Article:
the post office non culpa

From: Judy Seigel ^lt;[email protected]>
Date: 05/15/04-11:50:44 PM Z
Message-id: <>

The post office is a nightmare, I want to make that perfectly clear. But
in this case the fault is mine. OK, it's my 18-year old data base (old
enough to smoke and/or legally conjugate), the reason for which is another
long story, but suffice to say it doesn't do a sort reliably, so I print
out all the addresses on the label sheets and leave the uncurrent ones
sitting there. I learned this the hard way, when some folks didn't get
Issue #2... This system worked very well, in fact if someone renewed
later, I had their label in alphabetical order ready to go.

But, ahem, I don't know exactly how to say this, but Terry's label got
left on the sheet. I did check several times -- but then I also proof read
several times, and there were still a couple of typos. (As an aside, I
mention for anyone seized by the need to write a book, blog or other
literary excursion, SpellCheck is the best "proofing" system for one
working alone. It doesn't really know diddle about spelling, but it
catches those typos. See back page, middle of the page, for "SPELLCHECK:
some words not in Pagemaker's." The trouble however is when you edit AFTER
you've done the spell check & forget to re-check.)

So Terry, 1000 apologies, it will go out in the Monday 6 AM pickup.

Otherwise, there isn't any logic to order of arrival. Firstly, the issues
didn't all go out on the same day, but over a period of several days.
Each time I had two boxes (which is all my shopping cart will hold, & all
I can lug up the steps) I took them to the post office -- sometimes two
trips a day, but sometimes one. Theoretically they were in alphabetical
order, but in actual fact that didn't happen because during the heat
sealing, the stamping, the applying of labels, and piling in boxes, every
step reshuffles, not to mention that the polybags are siippery and an
entire pile can very well cascade off the ironing board before, during,
or after the sealing.

Secondly, the operation at the post office has its own realities, which
mix-master any order that remains... in transfer from my cart into their
big box on wheels, after which hand cancelling will again re-sort the lot,
after which they send the bunch somewhere to sort for transit. The one to
Philadelphia may get hauled onto a truck or train, the one to Wyoming gets
hauled to an airport then to a plane which is not the same plane that goes
to Carolina, or California, etc. There may be so much mail to California
they have to wait for the next plane. There may be so little mail to
Wyoming that they only fly out once a month. Etc.

The box to Europe went to the post office Tuesday, now in transit,
supposedly by airmail, but sometimes they send it surface anyway (and do
not, needless to say, refund the extra $100).

If you think I go into this detail to give some small idea (and only a
small idea) of the complications of just one part of this operation,
you're right. And you don't want to hear about production, two weeks
GETTING UP EVERY MORNING for god's sake and schlepping out to Long Island
City at practically the crack of dawn and ..... so forth and so on, don't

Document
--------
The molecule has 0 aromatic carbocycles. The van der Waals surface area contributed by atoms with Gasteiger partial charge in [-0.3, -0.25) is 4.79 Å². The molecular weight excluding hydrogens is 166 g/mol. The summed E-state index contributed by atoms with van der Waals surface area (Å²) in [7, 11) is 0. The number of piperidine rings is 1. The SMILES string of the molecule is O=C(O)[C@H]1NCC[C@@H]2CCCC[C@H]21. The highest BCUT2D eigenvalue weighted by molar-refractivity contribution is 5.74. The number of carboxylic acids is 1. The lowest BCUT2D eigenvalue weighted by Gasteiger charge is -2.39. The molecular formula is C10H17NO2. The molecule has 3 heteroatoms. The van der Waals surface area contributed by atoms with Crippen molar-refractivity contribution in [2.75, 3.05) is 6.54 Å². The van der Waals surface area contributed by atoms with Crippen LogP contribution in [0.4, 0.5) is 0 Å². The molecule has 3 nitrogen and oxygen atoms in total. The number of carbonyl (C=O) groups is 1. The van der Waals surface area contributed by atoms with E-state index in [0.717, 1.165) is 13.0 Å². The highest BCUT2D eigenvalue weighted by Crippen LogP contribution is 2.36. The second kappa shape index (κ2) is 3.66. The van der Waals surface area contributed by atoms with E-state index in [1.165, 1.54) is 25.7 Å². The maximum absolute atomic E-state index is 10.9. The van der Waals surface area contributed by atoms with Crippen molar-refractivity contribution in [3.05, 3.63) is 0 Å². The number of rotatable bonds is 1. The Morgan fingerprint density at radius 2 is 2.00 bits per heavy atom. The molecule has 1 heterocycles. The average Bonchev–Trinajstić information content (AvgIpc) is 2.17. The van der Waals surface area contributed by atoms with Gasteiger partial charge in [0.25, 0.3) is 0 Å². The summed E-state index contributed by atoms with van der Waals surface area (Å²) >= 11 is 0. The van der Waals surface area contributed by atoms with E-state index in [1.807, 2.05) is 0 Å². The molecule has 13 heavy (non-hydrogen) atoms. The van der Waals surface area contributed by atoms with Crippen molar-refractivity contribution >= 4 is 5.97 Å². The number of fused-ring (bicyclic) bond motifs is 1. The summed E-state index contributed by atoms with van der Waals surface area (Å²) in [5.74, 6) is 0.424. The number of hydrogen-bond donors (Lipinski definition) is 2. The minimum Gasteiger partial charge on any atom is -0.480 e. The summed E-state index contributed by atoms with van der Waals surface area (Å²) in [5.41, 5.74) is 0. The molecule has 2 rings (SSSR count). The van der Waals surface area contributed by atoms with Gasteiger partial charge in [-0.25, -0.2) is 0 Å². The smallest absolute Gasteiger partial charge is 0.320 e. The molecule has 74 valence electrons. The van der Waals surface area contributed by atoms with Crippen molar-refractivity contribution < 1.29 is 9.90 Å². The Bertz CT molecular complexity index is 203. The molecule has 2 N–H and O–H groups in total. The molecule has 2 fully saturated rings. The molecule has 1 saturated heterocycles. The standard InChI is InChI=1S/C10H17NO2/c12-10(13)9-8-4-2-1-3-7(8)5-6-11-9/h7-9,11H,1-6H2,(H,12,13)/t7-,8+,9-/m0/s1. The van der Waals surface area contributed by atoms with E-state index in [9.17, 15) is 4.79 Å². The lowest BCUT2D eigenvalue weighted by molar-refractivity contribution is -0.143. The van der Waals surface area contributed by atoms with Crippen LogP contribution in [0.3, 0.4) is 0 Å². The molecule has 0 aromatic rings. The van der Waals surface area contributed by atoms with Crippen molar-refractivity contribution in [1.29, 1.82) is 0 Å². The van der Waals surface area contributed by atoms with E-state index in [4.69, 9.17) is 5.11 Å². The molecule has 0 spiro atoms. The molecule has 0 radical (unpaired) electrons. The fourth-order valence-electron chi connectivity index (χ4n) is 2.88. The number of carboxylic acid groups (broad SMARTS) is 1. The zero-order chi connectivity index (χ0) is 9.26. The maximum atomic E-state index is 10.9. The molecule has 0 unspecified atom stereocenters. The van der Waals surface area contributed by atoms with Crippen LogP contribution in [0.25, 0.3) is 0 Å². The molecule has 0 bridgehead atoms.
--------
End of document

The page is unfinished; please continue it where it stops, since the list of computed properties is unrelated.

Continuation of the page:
tempt me.

But I will add that I have been told (anecdotal evidence, but observation
suggests it's true) that Albany has 5 times the number of postal clerks
per capita that New York City has .... I'm within walking distance of 4
post offices and every single one of them has LONG LINES much of the time.
(You know no state senator is going to tolerate his secretary having to
stand in line at the post office.) There's also the fact that one of those
post offices has a post mistress who is certifiably insane and
persistently vicious. Protests have proved useless: she will be there,
inventing her own personal postal regulations until someone offs her or
the devil claims her.

Fortunately, the personnel in my most local post office. 6 blocks up
Hudson Street, just past Cow Girl Hall of Fame (which is more famous than
the food is good) have been visited by the good fairy and turned very

Is that enough? Don't tempt me.... again, sorry Terry.


On Sat, 15 May 2004, terry lindquist wrote:

> Judy:
> Should I have received my copy of #9 by now? (Saturday)
> Thank you.
> terry (lindquist)
> 227 chestnut street
> fredonia, new york 14063
> On Saturday, May 15, 2004, at 19:26 US/Eastern, Judy Seigel wrote:
> >
> > I'm trying to think of a way to explain how thrilled I am to have had
> > this
> > effect, which suggests that at least some of the material in #9 was as
> > compelling & seductive to at least some folks as it seemed to me,
> > while at
> > the same time not give the impression that I am an unsympathetic
> > person,
> > or worse yet, narcissistically oblivious to the suffering of others.
> > When
> > I think of something suitably self-deprecating, I'll send it along,
> > meanwhile it occurs to me that these complaints do prove the
> > superiority,
> > for the purpose of a "magazine," of print over online publication.
> > There
> > is no way on this earth you can blame a day lost to an online
> > "magazine"
> > on a morning surprise from the mailman !
> >
> > For that insight, as well as the list of seductions, I thank Mark and
> > John
> > especially. Somehow I'd thought folks were most interested in
> > technical/how to -- and the anecdotal (gossipy?) was to please myself.
> > Glad to have been of service.
> >
> >
> > Judy
> >
Received on Sat May 15 23:50:59 2004

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